Illicit or Legal: American Ivory Market Fuels Poaching
WASHINGTON, DC, September 24, 2004 (ENS) - The first in-depth look at the U.S. ivory market since a global ban on commercial trade in elephant ivory was imposed in 1989 finds an active trade in ivory taking place, especially over the Internet.
A study of both legal and illegal ivory markets in the United States was released Thursday by TRAFFIC, the wildlife trade monitoring network of World Wildlife Fund (WWF) and IUCN-The World Conservation Union.
Not all trade in elephant ivory is illegal, and TRAFFIC found a thriving legal market in the United States. U.S. law allows for the import and sale of elephant ivory that is antique and certified as being in trade before the CITES ban went into effect. It is also legal for hunters to import ivory trophies from African countries that allow trophy hunting of elephants.
TRAFFIC investigators examined U.S. government seizure records for ivory, researched the domestic U.S. ivory market and posed as prospective ivory buyers online to learn about the ease with which overseas ivory dealers get their goods across the U.S. border.
The study was released ahead of next month’s meeting of 166 governments and numerous NGOs in Bangkok for the Convention on International Trade in Endangered Species (CITES), which administers the international ban on commercial trade in elephant ivory. More effective enforcement of the ban is on the agenda.
"The Internet has emerged as a major vehicle for selling ivory around the world, allowing anyone with a computer to buy and sell ivory anonymously. We’re concerned by the high volume of ivory being bought by Americans online," said Simon Habel, director of TRAFFIC. "When we posed online as potential buyers, ivory sellers and other buyers assured us that getting ivory into the United States is no problem."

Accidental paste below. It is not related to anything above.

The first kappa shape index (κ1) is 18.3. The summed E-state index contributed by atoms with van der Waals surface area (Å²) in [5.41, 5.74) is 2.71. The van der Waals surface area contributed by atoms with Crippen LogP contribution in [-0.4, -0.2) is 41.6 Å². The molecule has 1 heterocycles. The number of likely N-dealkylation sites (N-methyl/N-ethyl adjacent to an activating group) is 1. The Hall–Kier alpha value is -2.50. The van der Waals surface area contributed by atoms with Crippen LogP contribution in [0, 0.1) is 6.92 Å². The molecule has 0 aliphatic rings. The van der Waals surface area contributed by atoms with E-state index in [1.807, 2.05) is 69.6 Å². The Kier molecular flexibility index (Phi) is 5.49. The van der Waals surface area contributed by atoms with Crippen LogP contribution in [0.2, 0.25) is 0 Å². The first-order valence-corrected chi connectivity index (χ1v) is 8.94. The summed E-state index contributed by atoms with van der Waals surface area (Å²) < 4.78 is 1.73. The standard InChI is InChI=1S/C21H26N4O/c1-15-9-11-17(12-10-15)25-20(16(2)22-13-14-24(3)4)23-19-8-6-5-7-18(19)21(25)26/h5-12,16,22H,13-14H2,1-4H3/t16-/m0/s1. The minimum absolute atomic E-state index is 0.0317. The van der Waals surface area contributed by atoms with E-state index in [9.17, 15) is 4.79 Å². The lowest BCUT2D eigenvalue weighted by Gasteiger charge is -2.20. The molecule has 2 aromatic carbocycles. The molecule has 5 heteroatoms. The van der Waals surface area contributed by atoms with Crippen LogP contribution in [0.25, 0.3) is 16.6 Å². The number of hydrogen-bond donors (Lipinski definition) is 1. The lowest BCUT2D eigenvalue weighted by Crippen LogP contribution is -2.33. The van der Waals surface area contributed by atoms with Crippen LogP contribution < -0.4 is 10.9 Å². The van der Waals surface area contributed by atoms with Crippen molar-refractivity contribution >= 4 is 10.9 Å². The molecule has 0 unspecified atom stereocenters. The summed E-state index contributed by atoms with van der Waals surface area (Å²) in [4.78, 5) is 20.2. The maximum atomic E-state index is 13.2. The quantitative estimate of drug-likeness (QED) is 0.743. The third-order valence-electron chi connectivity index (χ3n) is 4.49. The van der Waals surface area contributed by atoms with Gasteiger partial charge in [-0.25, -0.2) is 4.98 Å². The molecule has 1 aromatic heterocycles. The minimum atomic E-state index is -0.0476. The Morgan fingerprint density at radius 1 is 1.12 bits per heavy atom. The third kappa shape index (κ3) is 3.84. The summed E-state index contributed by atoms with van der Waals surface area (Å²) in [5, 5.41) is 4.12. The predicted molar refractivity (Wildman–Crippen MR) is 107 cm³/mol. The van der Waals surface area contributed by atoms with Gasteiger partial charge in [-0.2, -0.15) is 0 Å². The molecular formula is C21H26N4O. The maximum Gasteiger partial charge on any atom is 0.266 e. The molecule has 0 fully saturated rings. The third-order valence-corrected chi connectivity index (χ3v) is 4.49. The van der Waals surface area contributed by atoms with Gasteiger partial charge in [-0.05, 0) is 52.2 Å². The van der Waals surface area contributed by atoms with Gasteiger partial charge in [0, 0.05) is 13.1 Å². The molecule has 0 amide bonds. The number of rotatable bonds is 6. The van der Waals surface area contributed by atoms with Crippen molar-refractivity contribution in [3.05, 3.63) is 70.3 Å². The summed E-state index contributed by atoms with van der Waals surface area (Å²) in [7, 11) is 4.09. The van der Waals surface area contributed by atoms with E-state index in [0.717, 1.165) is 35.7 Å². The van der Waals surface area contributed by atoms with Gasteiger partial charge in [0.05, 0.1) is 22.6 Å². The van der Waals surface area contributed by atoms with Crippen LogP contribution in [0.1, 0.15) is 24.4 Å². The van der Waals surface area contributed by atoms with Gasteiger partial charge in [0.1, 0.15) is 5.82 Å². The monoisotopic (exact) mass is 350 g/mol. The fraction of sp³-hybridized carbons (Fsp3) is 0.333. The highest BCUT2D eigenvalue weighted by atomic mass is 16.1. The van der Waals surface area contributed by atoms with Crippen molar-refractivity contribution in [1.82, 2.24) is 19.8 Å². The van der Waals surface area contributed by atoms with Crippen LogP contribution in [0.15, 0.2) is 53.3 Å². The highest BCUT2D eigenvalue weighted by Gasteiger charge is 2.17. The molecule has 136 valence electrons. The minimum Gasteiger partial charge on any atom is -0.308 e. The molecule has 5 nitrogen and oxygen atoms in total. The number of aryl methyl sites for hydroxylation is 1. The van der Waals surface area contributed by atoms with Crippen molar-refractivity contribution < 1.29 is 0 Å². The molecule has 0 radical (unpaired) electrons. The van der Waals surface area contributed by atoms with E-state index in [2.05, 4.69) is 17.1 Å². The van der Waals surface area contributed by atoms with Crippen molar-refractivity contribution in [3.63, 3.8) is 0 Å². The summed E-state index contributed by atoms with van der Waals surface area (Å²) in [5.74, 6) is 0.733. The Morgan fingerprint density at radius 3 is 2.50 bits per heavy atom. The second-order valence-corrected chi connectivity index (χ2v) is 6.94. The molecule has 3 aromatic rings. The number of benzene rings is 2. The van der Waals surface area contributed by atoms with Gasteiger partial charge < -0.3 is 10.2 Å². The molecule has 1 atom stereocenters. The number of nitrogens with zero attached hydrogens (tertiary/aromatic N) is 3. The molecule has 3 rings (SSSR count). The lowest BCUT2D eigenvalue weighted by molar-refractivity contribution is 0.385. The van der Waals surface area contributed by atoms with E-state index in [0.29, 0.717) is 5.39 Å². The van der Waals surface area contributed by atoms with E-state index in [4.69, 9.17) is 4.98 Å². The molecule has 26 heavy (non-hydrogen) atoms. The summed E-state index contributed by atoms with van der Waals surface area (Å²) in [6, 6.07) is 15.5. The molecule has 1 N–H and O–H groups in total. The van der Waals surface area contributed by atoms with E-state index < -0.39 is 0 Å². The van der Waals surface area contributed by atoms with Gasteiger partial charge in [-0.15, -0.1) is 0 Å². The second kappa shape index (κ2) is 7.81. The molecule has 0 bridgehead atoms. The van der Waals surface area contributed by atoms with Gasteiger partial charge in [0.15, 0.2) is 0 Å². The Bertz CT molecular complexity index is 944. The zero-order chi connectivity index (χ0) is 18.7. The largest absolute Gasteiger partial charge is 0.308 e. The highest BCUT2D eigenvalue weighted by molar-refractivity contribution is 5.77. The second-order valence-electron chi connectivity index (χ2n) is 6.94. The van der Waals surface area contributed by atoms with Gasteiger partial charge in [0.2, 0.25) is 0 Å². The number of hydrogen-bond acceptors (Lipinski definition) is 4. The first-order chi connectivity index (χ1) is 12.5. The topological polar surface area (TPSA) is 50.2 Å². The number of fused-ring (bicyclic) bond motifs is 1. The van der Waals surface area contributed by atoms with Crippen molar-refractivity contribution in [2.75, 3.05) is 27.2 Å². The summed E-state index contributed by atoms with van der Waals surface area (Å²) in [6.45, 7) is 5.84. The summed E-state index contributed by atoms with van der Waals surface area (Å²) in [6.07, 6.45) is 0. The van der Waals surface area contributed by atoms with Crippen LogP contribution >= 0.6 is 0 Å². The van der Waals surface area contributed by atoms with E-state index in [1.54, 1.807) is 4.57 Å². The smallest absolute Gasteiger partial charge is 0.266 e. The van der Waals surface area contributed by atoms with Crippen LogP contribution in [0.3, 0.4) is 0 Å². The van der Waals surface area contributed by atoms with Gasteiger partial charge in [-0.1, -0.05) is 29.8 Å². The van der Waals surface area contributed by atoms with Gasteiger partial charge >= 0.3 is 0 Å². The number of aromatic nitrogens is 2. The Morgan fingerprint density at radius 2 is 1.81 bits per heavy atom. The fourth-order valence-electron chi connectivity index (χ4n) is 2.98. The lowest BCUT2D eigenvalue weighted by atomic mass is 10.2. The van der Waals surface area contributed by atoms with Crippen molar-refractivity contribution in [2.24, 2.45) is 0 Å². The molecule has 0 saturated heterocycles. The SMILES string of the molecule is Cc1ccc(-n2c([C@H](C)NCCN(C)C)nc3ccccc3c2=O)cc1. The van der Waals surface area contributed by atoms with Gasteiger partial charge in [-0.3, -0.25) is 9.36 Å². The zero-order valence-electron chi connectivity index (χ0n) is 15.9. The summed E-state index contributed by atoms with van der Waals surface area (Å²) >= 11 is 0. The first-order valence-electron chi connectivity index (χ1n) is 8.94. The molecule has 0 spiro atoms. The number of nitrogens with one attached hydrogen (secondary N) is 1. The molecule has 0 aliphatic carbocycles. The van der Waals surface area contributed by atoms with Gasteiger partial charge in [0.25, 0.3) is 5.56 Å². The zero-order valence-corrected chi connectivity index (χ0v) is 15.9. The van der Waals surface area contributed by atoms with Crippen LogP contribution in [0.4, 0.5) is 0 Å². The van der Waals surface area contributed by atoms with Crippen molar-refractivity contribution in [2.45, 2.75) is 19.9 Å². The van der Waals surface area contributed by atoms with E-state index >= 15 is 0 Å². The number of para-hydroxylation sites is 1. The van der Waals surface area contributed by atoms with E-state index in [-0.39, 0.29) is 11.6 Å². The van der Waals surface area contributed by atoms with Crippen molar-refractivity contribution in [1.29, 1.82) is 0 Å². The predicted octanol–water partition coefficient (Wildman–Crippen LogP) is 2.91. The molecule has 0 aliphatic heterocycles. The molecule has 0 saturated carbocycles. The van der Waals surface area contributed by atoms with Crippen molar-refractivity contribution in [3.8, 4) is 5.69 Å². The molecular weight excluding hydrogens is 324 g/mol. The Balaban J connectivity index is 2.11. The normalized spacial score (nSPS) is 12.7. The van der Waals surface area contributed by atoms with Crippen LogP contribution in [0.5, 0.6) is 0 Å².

Much of the elephant ivory sold at auction online is antique, and whether it is antique or not, trade in ivory aged before 1989 is legal. But it is easy to find ivory carvings dated after 1989 online, particularly Chinese carvings, and trade in them is not legal.
Not all ivory sold on the Internet is elephant ivory. Carvings made from hippopotamus ivory, walrus ivory and warthog tusk are sold.
Mastodon carvings made from 9,000 year old ivory are sold at auction, and so are carvings of mammoth ivory. These are carved from tusks of the wooly mammoth, which has been extinct for over 10,000 years. These tusks are dug from the icy ground of Siberia, Estonia and Alaska.
TRAFFIC found that an average of about 1,000 items per week advertised as elephant ivory were offered for sale on eBay during TRAFFIC’s investigation.
TRAFFIC found regular shipments of ivory carvings and jewelry being sold to U.S. customers over eBay from vendors in China under circumstances that may be illegal, with these web-based "stores" routinely shipping ivory to the U.S. via express delivery service and even offering to falsely label the shipments as containing bone.
TRAFFIC found that the United States Customs Service has the highest rate of ivory seizures in the world and that much of the ivory caught at the borders is being brought into the country by individual consumers, often as souvenirs, jewelry and carvings. But not all of it. Some is brought in by well organized groups of smugglers.